Nissan Says No AWD Won't Hurt Kicks, Toyota Says Opposite About C-HR

A Toyota exec says that the CH-R's front-drive only setup is hurting sales of the subcompact crossover. But a Nissan product planner thinks that it won't hurt the Kicks.

President of Toyota Motor Sales US, Bob Carter, told Wards Auto that the C-HR's missing all-wheel drive is hurting sales. For the price of the C-HR, buyers are looking for more than just funky styling, they're looking for all-wheel drive. "In the U.S. there’s still a great correlation between size and price point, and we look at vehicles... where the price point is relatively high. When the customer sees it, they’re looking for AWD," Carter said. The feature is offered on all of the best-selling models in the segment. 



In the US, the top eight small crossovers have sold more than 67,000 units each since the C-HR went on sale. The C-HR sits at just under 22,000 sold in the same eight-month period.

But Nissan expects the Kicks to fare better in the market, despite also lacking all-wheel drive. Michael Bunce, senior VP of product planning for Nissan NA told Wards that "we don’t introduce cars in the US – unless they’re the halos (such as) the Zs and the GTRs (sports cars) – under (the) 50,000/60,000 (annual-sales target)."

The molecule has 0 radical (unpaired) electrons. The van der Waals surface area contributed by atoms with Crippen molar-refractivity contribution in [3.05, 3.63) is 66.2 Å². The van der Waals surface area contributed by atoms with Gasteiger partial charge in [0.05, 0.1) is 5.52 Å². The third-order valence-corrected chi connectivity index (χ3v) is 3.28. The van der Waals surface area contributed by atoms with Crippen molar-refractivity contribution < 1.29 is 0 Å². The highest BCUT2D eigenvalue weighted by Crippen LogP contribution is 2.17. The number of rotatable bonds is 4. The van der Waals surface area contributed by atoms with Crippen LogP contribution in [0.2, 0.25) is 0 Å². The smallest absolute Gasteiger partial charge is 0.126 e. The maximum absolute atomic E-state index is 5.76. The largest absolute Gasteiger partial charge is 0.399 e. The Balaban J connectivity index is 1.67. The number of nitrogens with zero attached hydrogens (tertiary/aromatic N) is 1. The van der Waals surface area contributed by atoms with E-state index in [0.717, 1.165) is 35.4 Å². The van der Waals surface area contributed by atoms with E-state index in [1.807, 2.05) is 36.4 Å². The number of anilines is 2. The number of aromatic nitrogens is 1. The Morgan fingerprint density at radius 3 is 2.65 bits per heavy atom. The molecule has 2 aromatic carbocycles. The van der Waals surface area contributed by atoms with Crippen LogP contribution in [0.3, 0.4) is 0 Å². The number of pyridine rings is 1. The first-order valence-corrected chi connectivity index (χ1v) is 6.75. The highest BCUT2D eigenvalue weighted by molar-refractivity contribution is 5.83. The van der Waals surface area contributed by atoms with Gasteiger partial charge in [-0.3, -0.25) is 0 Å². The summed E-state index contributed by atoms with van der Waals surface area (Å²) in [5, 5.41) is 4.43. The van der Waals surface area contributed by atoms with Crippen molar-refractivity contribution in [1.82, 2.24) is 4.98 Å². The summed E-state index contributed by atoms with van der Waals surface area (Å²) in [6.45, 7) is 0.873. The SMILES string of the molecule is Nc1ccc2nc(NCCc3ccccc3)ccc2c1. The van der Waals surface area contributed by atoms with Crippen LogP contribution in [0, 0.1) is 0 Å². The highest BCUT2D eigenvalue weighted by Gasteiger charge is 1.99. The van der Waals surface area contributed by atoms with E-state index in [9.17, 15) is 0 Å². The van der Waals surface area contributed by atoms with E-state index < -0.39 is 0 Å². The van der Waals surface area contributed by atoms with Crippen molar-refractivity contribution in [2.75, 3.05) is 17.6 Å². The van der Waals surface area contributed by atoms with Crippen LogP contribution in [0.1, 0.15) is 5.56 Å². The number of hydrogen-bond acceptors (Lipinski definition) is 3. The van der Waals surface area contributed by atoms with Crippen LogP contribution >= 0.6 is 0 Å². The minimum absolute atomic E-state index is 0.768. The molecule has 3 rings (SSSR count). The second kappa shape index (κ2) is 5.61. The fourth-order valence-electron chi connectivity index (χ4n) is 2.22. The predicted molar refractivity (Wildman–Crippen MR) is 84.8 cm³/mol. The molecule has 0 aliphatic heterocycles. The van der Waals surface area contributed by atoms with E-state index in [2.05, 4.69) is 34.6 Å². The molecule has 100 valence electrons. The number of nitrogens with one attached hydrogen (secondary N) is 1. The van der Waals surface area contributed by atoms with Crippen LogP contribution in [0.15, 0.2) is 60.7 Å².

Nissan thinks that the Kicks will do well in cities with crowded highways and tight parking spots. It's also cheaper than the C-HR. While Canadian pricing isn't available yet, the $19,999 US price of the Kicks undercuts the C-HR by $2,501. At the higher price, Nissan offers the Qashqai, which does offer the option to power all four wheels. The Kicks also offers more tech like Apple CarPlay and Android Auto, features Toyota has shied away from.

Driven wheels driving sales 12/11/2017 3:30:36 PM